Thanks again Susan.
Susan Cains in-depth research and obvious passion for her subject. I gave it four rather than five stars because it got a somewhat repetitive about 3/4 of the way through.
There is a shorter book in a similar vein called "Introvert Power". It isn't anywhere near as exhaustively researched but if the subject interests you it's a good, quick read.
Susan Cain's Ted talk is worth watching as well.
Have achieved significant success in business and personal life through self-help & education books.
warm inspiring brave
the story-teller makes it that much enjoyable. Her tone of voice is what you can right away comfortably associate with an introvert person, which makes you feel that this person indeed knows what she is talking about.
I would recommend it, but would mention that there are some biases and at times a political agenda. Take it for what you can get out of it, but be careful not to accept it entirely as fact.
This book has a lot of valuable information and gave me a better understanding of such topics as introversion and what it means to be a sensitive person. There are times that the author's biases come out, and even her own political views on some topics. I happen to disagree completely with some of the things she included in the book based upon my own understanding of evidence. However, I did appreciate the vast majority of the material presented and of the science and psychology she presented, when she stayed on the true topic at hand. I feel it would have been better had she not included her political and personal digressions and excluded her personal biases and judgments of some individuals and unrelated topics. These were small portions and only slightly distracting to me. Overall, I felt the book has value and I learned a great deal from it.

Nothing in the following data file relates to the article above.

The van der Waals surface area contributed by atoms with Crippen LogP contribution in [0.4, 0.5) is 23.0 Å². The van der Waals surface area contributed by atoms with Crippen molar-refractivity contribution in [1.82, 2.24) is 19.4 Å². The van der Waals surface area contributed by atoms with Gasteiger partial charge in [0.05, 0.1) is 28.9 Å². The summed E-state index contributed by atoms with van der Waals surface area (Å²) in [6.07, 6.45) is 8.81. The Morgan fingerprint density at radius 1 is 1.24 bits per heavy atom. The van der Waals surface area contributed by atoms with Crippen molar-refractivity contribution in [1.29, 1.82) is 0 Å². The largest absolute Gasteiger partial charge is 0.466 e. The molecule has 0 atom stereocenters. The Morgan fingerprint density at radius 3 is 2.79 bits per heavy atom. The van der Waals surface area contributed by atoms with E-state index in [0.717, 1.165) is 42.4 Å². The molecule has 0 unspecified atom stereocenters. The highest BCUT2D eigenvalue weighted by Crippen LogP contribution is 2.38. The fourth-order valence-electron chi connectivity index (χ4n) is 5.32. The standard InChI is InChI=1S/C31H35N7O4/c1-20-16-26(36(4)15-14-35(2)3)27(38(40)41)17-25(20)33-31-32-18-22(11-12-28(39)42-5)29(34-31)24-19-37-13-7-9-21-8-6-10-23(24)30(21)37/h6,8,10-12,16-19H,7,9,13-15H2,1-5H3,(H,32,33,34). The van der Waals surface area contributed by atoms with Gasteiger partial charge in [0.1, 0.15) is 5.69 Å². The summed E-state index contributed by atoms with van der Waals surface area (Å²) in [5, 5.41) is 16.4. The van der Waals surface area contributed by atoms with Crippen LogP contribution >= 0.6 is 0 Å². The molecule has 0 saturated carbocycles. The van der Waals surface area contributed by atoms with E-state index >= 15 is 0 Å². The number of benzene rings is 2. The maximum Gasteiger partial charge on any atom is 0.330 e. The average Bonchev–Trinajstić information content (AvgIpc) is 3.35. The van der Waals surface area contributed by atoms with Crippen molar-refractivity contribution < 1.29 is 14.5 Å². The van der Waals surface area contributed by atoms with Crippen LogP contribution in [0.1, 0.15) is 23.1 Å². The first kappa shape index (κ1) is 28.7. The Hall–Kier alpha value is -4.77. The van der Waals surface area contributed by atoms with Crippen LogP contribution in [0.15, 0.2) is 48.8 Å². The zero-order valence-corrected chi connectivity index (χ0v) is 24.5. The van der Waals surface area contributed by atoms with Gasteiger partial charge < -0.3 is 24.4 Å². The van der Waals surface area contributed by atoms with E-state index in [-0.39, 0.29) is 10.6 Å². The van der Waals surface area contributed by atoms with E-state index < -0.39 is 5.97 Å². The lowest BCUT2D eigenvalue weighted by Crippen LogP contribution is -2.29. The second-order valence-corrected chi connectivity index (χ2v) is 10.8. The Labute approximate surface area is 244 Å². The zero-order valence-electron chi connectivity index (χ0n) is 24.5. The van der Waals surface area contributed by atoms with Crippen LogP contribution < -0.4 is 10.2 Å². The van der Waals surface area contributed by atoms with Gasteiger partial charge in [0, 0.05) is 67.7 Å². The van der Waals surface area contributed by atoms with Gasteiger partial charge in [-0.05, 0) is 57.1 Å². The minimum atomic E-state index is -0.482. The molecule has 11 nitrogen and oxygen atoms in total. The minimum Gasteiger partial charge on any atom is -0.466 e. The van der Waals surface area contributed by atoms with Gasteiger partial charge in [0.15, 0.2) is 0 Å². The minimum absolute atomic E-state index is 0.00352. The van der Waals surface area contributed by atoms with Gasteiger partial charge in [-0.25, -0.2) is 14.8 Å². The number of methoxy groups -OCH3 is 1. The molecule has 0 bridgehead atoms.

Reading about an introvert's perspective on Tony Robbins. It was fascinating to hear the author's perspective on attending one of his conferences and how she completely processes just about every sensory input in the opposite way.
The part of the book where the author described parents who thought their kids were "defective" because they were not extroverted. It shows how our society is biased against introversion.
This book really opened my mind to introversion. I am an extrovert and have often held the same biases against introverts as other extroverts. It helped me to understand why people are introverted, why they are quiet, and how they still change the world. It has greatly enhanced my capability to interact with introverts and have much more productive relationships with them.
I loved the author's reliance on RESEARCH, something that is hardly ever overused nowadays.
The research finding that introverts and extroverts have, on average, the same amount of good ideas. Just that extroverts, because of their nature, are more likely to be heard.
The book's an all-around poignant, well-argued statement (and question) on our society's ill-advised and over-rated reliance on all things extroverted.